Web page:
“There’s a fine line between informing people and revictimizing victims of sexual assault,” said Campbell. “Using terms like rape and sexual assault freely over the intercom or on bathroom stalls can trigger anybody— even if they’re not direct victims.”

With other issues relating to teen trauma, such as drug use, the school carefully monitors the language used in flyers. For example, the Tinkle Times provides statistics on the percentage of kids who choose not to use a certain drug. This way, those reading the information don’t feel personally attacked.

Campbell urged the campaign organizers to ask themselves: What if I’m in that statistic? What if no one besides me knows I’m apart of that statistic?

“What we want is to start a constructive conversation,” Campbell said, “not to open up these wounds in a way that is deconstructive toward students and staff.”

Campbell follows school psychologists’ and social workers’ advice regarding these issues; these professionals assert that while raising awareness is important, using shock value is not an approach the school supports.

“That’s not the way you get those with male privilege to listen— a simple flyer— there has to be a long conversation where listeners hear personal narratives and trained speakers” Campbell said.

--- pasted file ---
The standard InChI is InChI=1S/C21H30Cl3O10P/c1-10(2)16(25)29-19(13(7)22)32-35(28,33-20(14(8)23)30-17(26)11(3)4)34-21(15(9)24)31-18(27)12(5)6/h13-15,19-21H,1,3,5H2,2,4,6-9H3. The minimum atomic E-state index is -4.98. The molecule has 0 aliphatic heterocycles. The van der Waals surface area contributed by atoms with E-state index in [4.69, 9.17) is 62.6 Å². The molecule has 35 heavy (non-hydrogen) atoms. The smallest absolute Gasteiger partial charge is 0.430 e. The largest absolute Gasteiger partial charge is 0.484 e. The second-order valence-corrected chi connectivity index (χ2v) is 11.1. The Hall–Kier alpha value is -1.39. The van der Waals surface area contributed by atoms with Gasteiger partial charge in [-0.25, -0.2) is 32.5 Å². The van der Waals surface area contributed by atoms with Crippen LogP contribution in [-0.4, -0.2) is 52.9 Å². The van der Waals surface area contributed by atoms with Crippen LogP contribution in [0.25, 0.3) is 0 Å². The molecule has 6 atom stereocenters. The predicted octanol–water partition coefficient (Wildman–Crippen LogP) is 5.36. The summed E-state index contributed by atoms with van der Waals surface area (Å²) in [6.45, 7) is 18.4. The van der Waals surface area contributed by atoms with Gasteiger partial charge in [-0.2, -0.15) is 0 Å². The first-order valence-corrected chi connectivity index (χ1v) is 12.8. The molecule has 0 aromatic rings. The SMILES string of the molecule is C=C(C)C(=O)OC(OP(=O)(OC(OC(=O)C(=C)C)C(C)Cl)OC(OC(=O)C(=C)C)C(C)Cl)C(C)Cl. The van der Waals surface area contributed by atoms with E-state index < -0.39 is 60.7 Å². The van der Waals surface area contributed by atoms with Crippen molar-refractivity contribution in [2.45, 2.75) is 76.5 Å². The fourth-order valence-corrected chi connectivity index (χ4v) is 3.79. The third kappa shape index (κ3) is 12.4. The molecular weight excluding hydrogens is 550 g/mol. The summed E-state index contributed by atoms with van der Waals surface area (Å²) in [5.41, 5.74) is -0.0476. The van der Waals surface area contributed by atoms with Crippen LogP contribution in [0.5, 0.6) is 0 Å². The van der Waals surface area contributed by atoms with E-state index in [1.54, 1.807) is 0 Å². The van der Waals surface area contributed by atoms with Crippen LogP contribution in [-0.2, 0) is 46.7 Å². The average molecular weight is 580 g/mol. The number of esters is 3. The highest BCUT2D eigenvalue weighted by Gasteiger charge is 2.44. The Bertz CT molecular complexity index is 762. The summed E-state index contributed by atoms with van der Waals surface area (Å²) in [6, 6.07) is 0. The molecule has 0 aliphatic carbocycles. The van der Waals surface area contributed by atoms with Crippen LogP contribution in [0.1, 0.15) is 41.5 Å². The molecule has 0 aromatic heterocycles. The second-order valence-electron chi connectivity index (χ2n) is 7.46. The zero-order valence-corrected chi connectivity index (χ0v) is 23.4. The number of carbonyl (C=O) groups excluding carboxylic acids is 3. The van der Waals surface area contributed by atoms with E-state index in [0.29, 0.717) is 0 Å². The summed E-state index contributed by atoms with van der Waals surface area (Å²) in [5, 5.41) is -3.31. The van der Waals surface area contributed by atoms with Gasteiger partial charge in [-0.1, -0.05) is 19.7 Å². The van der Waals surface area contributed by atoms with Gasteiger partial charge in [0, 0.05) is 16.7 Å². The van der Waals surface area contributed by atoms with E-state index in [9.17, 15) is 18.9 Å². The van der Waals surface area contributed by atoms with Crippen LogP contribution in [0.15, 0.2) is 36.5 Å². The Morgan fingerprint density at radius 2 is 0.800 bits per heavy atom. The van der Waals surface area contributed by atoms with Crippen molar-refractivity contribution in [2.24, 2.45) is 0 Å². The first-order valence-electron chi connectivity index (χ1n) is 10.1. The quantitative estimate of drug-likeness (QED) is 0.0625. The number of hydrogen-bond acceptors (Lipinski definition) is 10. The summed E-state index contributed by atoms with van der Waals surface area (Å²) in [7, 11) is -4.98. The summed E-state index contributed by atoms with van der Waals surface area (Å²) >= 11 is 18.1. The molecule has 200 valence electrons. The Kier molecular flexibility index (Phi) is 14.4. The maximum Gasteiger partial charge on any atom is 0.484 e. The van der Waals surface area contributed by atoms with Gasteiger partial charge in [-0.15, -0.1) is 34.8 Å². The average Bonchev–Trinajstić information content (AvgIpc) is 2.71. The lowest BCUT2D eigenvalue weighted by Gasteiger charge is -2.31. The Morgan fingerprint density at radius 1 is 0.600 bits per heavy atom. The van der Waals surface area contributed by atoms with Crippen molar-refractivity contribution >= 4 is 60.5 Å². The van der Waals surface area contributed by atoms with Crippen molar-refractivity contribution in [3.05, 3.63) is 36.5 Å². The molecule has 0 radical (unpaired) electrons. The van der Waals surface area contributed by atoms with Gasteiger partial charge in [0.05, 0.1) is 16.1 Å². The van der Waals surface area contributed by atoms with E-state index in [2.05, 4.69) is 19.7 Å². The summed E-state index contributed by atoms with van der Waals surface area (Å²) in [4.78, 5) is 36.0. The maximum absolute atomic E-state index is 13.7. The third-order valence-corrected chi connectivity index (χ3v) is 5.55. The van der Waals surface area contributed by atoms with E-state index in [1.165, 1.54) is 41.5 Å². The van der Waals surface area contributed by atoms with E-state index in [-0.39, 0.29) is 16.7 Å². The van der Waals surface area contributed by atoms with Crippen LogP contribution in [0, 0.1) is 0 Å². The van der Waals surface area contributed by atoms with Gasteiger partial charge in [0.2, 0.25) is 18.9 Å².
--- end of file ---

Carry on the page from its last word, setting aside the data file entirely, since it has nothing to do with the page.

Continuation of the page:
But for the students, these obstacles did not deter from their mission.

“The fact that they’ve been trying to stop us has pushed us to fight even more,” said Abbey Blakeman, junior and member of the school’s C.A.R.E. club, or Child Abuse Recognition of Evanston. This club started last year and has about 70 members now.

Their goal for sexual assault awareness month was to just start a conversation, so club president Emily Sommer and vice president Emilee Crabbe decided to create shirts to do just that. The shirts were ordered over spring break and share these messages: Rape is the only crime where the victim becomes the accused (Freda Adler, front), and It’s everyone’s concern (back). At first, just kids in the club received them, however as members shared the idea with friends, Sommer received more than 75 order requests for shirts.